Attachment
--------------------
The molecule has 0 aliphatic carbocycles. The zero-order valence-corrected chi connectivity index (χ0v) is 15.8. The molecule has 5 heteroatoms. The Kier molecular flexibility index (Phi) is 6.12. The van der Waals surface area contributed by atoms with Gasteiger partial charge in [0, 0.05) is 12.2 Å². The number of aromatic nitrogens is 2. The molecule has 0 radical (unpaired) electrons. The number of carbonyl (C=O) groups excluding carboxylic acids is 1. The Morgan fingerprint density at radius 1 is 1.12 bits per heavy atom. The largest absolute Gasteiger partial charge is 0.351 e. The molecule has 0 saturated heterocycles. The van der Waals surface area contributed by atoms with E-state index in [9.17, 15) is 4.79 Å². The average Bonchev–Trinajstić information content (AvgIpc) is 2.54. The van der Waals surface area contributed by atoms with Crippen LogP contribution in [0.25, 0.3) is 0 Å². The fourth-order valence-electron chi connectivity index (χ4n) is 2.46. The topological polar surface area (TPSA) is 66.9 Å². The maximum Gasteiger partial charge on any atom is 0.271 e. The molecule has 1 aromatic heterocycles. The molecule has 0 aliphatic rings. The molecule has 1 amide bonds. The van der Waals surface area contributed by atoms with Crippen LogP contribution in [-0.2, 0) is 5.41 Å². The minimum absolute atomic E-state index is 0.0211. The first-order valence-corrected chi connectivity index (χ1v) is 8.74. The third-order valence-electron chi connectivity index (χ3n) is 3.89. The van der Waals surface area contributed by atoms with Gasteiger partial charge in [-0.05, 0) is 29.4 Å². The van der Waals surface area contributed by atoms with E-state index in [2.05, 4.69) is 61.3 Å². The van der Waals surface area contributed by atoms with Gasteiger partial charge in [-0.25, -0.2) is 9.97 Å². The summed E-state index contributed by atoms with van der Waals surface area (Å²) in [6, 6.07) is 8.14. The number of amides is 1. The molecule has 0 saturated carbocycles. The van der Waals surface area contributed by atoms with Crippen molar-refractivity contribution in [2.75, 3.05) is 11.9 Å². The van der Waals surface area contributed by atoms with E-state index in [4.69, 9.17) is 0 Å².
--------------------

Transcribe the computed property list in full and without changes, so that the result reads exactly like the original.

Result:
The molecule has 0 aliphatic carbocycles. The zero-order valence-corrected chi connectivity index (χ0v) is 15.8. The molecule has 5 heteroatoms. The Kier molecular flexibility index (Phi) is 6.12. The van der Waals surface area contributed by atoms with Gasteiger partial charge in [0, 0.05) is 12.2 Å². The number of aromatic nitrogens is 2. The molecule has 0 radical (unpaired) electrons. The number of carbonyl (C=O) groups excluding carboxylic acids is 1. The Morgan fingerprint density at radius 1 is 1.12 bits per heavy atom. The largest absolute Gasteiger partial charge is 0.351 e. The molecule has 0 saturated heterocycles. The van der Waals surface area contributed by atoms with E-state index in [9.17, 15) is 4.79 Å². The average Bonchev–Trinajstić information content (AvgIpc) is 2.54. The van der Waals surface area contributed by atoms with Crippen LogP contribution in [0.25, 0.3) is 0 Å². The fourth-order valence-electron chi connectivity index (χ4n) is 2.46. The topological polar surface area (TPSA) is 66.9 Å². The maximum Gasteiger partial charge on any atom is 0.271 e. The molecule has 1 aromatic heterocycles. The molecule has 0 aliphatic rings. The molecule has 1 amide bonds. The van der Waals surface area contributed by atoms with Crippen LogP contribution in [-0.2, 0) is 5.41 Å². The minimum absolute atomic E-state index is 0.0211. The first-order valence-corrected chi connectivity index (χ1v) is 8.74. The third-order valence-electron chi connectivity index (χ3n) is 3.89. The van der Waals surface area contributed by atoms with Gasteiger partial charge in [-0.05, 0) is 29.4 Å². The van der Waals surface area contributed by atoms with E-state index in [2.05, 4.69) is 61.3 Å². The van der Waals surface area contributed by atoms with Gasteiger partial charge in [-0.25, -0.2) is 9.97 Å². The summed E-state index contributed by atoms with van der Waals surface area (Å²) in [6, 6.07) is 8.14. The number of amides is 1. The molecule has 0 saturated carbocycles. The van der Waals surface area contributed by atoms with Crippen molar-refractivity contribution in [2.75, 3.05) is 11.9 Å². The van der Waals surface area contributed by atoms with E-state index in [4.69, 9.17) is 0 Å².